As it nears its 100th year, Santa Rosa Junior College is taking stock of itself.
At the Petaluma campus Friday morning, school officials held the first of four “community conversations” as administrators gather input for their five-year strategic plan for the 26,600-student district.
About 60 participants, including school employees, students, alumni, business leaders and members of the community, were asked to consider what SRJC should look like in 2018, the centennial of the Santa Rosa campus, and how the district can strengthen its connection with the community.
School President Frank Chong said the college, the 10th oldest of California's 112 community colleges, is “falling behind” with aging facilities and outdated technology. The budget has been cut by 12 percent and course offerings by 20 percent over the past four years, squeezing out some students and lengthening the time it takes to earn a degree.
In 2002, voters approved a $251 million bond measure that expanded the Petaluma campus and added to and upgraded existing facilities on the Mendocino Avenue campus.
“My pitch to the community is that you have to invest in the JC because you get a great return,” Chong said.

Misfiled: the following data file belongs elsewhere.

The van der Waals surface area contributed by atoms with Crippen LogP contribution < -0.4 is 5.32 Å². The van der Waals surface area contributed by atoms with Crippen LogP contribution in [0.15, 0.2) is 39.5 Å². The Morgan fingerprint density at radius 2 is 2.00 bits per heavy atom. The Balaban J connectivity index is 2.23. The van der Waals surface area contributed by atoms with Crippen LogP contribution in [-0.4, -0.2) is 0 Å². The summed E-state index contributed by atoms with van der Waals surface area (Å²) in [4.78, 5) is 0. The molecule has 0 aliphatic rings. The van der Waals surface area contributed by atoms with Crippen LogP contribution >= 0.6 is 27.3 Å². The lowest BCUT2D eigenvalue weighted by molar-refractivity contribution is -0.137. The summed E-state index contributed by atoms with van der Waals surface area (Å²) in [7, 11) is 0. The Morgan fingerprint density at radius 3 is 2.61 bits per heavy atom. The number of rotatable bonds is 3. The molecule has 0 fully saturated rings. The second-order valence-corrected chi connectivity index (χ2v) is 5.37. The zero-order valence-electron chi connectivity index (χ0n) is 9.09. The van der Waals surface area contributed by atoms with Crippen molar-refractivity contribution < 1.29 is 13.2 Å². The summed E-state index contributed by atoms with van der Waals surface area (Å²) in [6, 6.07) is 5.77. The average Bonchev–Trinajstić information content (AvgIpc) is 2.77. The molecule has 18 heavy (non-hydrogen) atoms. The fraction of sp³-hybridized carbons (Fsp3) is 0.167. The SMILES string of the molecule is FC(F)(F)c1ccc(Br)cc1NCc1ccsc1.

One recurrent theme that emerged Friday was that the district should work with employers and schools to help create a skilled, in-demand workforce.
Vanessa Luna Shannon, director of a JC program to help high school dropouts go to college, said she would like to see partnerships with local technology companies or corporate sponsors of specialized study programs.
Others envisioned collaborations with individual employers, K-12 schools, parents, senior citizens and nonprofit groups. Some wanted to see the Petaluma campus remain open on weekends for community events.
Integrating the JC with schools and local employers will help create a fluid transition for students heading into the workforce, said student advisor Hilleary Izard, who led a brainstorming group.